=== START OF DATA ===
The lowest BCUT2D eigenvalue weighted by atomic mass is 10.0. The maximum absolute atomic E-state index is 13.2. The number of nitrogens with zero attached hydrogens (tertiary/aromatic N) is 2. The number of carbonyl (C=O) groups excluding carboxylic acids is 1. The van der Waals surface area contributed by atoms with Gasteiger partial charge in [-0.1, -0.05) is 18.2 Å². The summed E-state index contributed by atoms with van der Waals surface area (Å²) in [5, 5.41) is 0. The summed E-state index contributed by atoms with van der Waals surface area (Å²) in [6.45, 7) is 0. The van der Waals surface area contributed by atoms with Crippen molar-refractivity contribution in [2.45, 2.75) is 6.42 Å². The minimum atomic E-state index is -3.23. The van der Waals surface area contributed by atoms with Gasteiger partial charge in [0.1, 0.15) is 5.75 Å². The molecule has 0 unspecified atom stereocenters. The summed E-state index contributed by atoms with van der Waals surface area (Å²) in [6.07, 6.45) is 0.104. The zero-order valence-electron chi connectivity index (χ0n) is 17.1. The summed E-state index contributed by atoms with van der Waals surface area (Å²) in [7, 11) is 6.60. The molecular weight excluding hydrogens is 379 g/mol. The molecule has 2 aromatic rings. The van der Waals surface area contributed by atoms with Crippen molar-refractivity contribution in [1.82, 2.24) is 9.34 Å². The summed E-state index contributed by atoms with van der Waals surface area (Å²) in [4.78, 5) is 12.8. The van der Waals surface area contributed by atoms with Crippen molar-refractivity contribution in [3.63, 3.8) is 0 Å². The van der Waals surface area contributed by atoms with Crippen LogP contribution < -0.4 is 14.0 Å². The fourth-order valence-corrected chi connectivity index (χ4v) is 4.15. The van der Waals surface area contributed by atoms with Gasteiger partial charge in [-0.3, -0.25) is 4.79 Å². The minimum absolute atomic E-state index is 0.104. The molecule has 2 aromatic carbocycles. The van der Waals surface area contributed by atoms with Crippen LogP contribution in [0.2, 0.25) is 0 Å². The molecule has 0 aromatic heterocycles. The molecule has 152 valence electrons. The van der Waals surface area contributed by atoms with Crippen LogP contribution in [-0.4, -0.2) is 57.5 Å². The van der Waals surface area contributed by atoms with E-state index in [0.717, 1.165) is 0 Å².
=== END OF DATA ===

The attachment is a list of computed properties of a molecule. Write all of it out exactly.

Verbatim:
The lowest BCUT2D eigenvalue weighted by atomic mass is 10.0. The maximum absolute atomic E-state index is 13.2. The number of nitrogens with zero attached hydrogens (tertiary/aromatic N) is 2. The number of carbonyl (C=O) groups excluding carboxylic acids is 1. The van der Waals surface area contributed by atoms with Gasteiger partial charge in [-0.1, -0.05) is 18.2 Å². The summed E-state index contributed by atoms with van der Waals surface area (Å²) in [5, 5.41) is 0. The summed E-state index contributed by atoms with van der Waals surface area (Å²) in [6.45, 7) is 0. The van der Waals surface area contributed by atoms with Crippen molar-refractivity contribution in [2.45, 2.75) is 6.42 Å². The minimum atomic E-state index is -3.23. The van der Waals surface area contributed by atoms with Gasteiger partial charge in [0.1, 0.15) is 5.75 Å². The molecule has 0 unspecified atom stereocenters. The summed E-state index contributed by atoms with van der Waals surface area (Å²) in [6.07, 6.45) is 0.104. The zero-order valence-electron chi connectivity index (χ0n) is 17.1. The summed E-state index contributed by atoms with van der Waals surface area (Å²) in [7, 11) is 6.60. The molecular weight excluding hydrogens is 379 g/mol. The molecule has 2 aromatic rings. The van der Waals surface area contributed by atoms with Crippen molar-refractivity contribution in [1.82, 2.24) is 9.34 Å². The summed E-state index contributed by atoms with van der Waals surface area (Å²) in [4.78, 5) is 12.8. The van der Waals surface area contributed by atoms with Crippen molar-refractivity contribution in [3.63, 3.8) is 0 Å². The van der Waals surface area contributed by atoms with Crippen LogP contribution < -0.4 is 14.0 Å². The fourth-order valence-corrected chi connectivity index (χ4v) is 4.15. The van der Waals surface area contributed by atoms with Gasteiger partial charge in [-0.3, -0.25) is 4.79 Å². The minimum absolute atomic E-state index is 0.104. The molecule has 2 aromatic carbocycles. The van der Waals surface area contributed by atoms with Crippen LogP contribution in [0.2, 0.25) is 0 Å². The molecule has 0 aromatic heterocycles. The molecule has 152 valence electrons. The van der Waals surface area contributed by atoms with Crippen LogP contribution in [-0.4, -0.2) is 57.5 Å². The van der Waals surface area contributed by atoms with E-state index in [0.717, 1.165) is 0 Å².